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ERIC Number: ED490345
Record Type: Non-Journal
Publication Date: 2004-Aug-9
Pages: 27
Abstractor: Author
History of Science and Statistical Education: Examples from Fisherian and Pearsonian Schools
Yu, Chong Ho
Online Submission, Paper presented at the Joint Statistical Meeting (Toronto, Canada, Aug 8-12, 2004)
Many students share a popular misconception that statistics is a subject-free methodology derived from invariant and timeless mathematical axioms. It is proposed that statistical education should include the aspect of history/philosophy of science. This article will discuss how statistical methods developed by Karl Pearson and R. A. Fisher are driven by biological themes and philosophical presumptions. Pearson was pre-occupied with between-group speciation and thus his statistical methods, such as the Chi-squared test, are categorical in nature. On the other hand, variation within species plays a central role in Fisher's framework, and therefore, Fisher's approach, such as partitioning variance, is concerned with interval-scaled data. In addition, Fisher adopted a philosophy of embracing causal inferences and theoretical entities, such as infinite population and gene, while Pearson disregarded unobservable and insisted upon description of the data at hand. These differences lead to the subsequent divergence of two hypothesis testing methods, developed by R. A. Fisher and Neyman/E .S. Pearson, son of Karl Pearson, respectively. Students will appreciate the meanings of Fisherian and Pearsonian methods if they are exposed to history and philosophy of science. (Contains 1 table and 2 figures.)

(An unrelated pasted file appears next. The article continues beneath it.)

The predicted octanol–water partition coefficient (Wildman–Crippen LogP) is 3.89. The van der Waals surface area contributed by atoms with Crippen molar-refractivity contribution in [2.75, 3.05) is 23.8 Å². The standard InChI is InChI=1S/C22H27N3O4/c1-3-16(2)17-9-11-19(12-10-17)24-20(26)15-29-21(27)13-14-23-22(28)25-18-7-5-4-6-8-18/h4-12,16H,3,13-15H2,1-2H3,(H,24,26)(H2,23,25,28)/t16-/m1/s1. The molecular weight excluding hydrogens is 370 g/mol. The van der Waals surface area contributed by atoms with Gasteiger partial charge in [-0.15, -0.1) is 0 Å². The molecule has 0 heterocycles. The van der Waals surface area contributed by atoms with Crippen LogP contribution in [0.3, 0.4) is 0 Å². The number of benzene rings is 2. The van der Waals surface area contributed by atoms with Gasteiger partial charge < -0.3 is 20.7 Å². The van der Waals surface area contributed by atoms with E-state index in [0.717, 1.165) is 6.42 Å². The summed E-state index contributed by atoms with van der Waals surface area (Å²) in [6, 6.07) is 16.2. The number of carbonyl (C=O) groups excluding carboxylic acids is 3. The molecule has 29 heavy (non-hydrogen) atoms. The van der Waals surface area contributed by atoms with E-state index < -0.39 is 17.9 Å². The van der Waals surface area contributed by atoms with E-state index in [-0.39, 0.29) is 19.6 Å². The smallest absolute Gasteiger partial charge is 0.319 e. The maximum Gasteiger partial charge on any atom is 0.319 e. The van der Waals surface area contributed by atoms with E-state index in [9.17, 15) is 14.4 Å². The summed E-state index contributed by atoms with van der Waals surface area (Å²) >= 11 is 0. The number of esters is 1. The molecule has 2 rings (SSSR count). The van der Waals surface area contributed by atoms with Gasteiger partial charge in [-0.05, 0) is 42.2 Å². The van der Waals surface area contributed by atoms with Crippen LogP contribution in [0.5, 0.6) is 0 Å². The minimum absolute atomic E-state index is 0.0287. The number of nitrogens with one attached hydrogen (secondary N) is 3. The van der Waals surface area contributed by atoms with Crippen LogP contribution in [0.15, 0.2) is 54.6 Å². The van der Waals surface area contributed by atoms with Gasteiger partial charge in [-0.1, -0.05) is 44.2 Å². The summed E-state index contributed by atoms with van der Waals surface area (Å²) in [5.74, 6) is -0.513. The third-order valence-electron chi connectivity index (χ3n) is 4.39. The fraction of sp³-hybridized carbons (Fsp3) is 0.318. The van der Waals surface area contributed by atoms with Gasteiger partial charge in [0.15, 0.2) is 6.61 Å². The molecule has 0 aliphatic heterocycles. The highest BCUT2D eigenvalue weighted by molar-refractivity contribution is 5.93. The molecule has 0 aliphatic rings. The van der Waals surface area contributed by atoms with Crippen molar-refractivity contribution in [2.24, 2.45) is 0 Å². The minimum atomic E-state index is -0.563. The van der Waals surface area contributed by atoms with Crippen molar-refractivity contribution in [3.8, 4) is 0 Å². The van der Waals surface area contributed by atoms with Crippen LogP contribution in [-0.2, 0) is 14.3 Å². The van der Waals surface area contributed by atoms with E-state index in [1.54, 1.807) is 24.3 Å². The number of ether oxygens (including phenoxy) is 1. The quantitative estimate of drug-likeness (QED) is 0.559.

Publication Type: Reports - Evaluative; Speeches/Meeting Papers
Education Level: N/A
Audience: N/A
Language: English
Sponsor: N/A
Authoring Institution: N/A
Grant or Contract Numbers: N/A